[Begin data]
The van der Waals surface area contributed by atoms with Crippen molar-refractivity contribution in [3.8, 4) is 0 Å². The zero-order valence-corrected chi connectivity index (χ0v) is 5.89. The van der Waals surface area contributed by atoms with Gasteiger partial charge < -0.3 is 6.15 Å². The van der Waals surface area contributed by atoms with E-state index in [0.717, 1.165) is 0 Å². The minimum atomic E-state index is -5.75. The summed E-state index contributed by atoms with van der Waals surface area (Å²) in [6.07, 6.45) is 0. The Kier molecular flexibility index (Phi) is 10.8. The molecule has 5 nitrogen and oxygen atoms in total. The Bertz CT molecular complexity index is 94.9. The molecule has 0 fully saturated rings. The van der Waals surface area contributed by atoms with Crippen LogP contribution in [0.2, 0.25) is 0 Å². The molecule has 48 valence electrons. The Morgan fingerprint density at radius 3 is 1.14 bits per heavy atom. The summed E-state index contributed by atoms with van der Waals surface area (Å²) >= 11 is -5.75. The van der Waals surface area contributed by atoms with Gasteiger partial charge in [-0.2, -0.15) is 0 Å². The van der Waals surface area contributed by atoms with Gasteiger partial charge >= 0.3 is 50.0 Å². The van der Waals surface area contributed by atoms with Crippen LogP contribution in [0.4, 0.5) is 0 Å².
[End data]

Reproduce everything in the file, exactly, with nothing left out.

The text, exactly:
The van der Waals surface area contributed by atoms with Crippen molar-refractivity contribution in [3.8, 4) is 0 Å². The zero-order valence-corrected chi connectivity index (χ0v) is 5.89. The van der Waals surface area contributed by atoms with Gasteiger partial charge < -0.3 is 6.15 Å². The van der Waals surface area contributed by atoms with E-state index in [0.717, 1.165) is 0 Å². The minimum atomic E-state index is -5.75. The summed E-state index contributed by atoms with van der Waals surface area (Å²) in [6.07, 6.45) is 0. The Kier molecular flexibility index (Phi) is 10.8. The molecule has 5 nitrogen and oxygen atoms in total. The Bertz CT molecular complexity index is 94.9. The molecule has 0 fully saturated rings. The van der Waals surface area contributed by atoms with Crippen LogP contribution in [0.2, 0.25) is 0 Å². The molecule has 48 valence electrons. The Morgan fingerprint density at radius 3 is 1.14 bits per heavy atom. The summed E-state index contributed by atoms with van der Waals surface area (Å²) >= 11 is -5.75. The van der Waals surface area contributed by atoms with Gasteiger partial charge in [-0.2, -0.15) is 0 Å². The van der Waals surface area contributed by atoms with Gasteiger partial charge >= 0.3 is 50.0 Å². The van der Waals surface area contributed by atoms with Crippen LogP contribution in [0.4, 0.5) is 0 Å².